Ethics: Advisory Opinion No. 1996-19

Advisory Opinion No. 1996-19
Advisory Opinion No. 1996-19

Interpretation Of The Code’s "Necessary Expenses" Definition

State Ethics Commission Attorney Brenda M. Bergeron has asked the Commission to interpret two elements of the Ethics Code’s definition of "Necessary Expenses". Conn. Gen. Stat. 1-79(q). The provision in question defines "Necessary expenses" as "…a public official’s or state employee’s expenses for an article, appearance or speech or for participation at an event, in his official capacity, which shall be limited to necessary travel expenses, lodging for the nights before, of and after the appearance, speech or event, meals and any related conference or seminar registration fees." Id. Such expense payments are permitted pursuant to Conn. Gen. Stat. 1-84(k), the Code subsection which bans the receipt of fees or honorariums for the above enumerated activities undertaken in one’s official capacity.

Attorney Bergeron’s questions are as follows:

    1. When a public official gives a speech, in his or her official capacity, at a weeklong conference, is the individual permitted to accept lodging for the nights before, of nd after the speech or the nights before, of and after the conference?
    2. Does the allowance of "conference or seminar registration fees" permit the public official to accept non-business benefits (e.g., golf, sightseeing) which have been included in the conference registration fee?
    1. A review of the legislative history is dispositive of the first question. A public official may accept lodging the nights before, of and after the speech. The official may not use the "Necessary expenses" provision to extend his or her stay to encompass the entire, weeklong conference. See, remarks of Representative Emmons and Representative Kiner, 34 H.R. Proc., part 30 June 12, 1991 Special Session, pp. 62, 63. (For legislative intent, necessary expenses only extend to the day before and the day after the speech. The provision is not to be used to transform an official appearance into a free vacation.)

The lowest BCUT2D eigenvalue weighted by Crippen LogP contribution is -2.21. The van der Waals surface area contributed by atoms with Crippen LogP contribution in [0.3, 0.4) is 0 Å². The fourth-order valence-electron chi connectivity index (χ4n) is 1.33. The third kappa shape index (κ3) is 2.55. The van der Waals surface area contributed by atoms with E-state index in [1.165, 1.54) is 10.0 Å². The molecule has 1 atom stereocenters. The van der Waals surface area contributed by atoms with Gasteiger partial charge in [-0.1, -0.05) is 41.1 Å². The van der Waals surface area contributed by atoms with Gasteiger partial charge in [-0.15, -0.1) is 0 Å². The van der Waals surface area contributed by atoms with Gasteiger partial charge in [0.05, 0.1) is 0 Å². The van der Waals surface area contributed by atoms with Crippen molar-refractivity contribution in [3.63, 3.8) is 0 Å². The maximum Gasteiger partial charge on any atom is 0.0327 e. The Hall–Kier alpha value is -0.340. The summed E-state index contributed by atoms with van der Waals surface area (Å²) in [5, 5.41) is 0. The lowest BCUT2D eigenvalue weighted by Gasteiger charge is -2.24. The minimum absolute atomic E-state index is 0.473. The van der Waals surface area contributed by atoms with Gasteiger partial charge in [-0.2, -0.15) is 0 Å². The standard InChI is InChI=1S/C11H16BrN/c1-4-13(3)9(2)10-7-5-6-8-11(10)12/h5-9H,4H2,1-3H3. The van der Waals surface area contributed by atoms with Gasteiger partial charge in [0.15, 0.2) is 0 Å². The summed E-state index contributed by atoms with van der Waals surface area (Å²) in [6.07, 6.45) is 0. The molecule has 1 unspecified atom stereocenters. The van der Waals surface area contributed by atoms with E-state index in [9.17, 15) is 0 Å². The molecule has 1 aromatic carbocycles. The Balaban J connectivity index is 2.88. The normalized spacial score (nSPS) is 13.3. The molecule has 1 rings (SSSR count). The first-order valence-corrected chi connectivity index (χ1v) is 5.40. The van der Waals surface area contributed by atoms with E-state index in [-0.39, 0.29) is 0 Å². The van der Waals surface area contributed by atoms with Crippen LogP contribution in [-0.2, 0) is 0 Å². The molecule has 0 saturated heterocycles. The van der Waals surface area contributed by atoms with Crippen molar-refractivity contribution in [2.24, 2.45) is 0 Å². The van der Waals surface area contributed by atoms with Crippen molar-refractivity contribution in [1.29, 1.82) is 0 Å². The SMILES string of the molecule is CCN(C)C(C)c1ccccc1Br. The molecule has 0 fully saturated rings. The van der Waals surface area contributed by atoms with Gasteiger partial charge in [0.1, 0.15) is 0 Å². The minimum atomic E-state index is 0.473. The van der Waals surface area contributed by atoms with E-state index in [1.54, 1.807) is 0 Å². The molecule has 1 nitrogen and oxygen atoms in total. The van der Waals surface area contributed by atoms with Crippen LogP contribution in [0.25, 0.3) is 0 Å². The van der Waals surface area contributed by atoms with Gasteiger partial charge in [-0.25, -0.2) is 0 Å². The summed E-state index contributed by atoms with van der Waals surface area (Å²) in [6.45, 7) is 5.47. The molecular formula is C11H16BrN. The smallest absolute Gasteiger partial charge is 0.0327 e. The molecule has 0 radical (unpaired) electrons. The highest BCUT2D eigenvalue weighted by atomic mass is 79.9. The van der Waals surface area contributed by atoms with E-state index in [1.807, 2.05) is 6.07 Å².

2. The term "conference or registration fees" is not defined in the legislative history.  The entire tenor of the debate, however, leads to the conclusion that only necessary, i.e., essential, benefits are sanctioned. Consequently, a public official should not accept recreation or entertainment that may be included in a conference or seminar registration fee. Rather, the apparent intent of the term at issue is to permit one to accept a waiver of necessary conference costs, such as the cost of speakers or educational materials. Absent such an interpretation, the Code’s strict limit on gifts, fifty dollars per person per year, would be rendered meaningless. Consequently, the public official must decline such nonessential benefits, reimburse the donor, or insure that any goods or services received fall within the statute’s gift limitation.

By order of the Commission,

Maurice Fitzmaurice
Chairperson



Content Last Modified on 9/7/2005 8:01:37 AM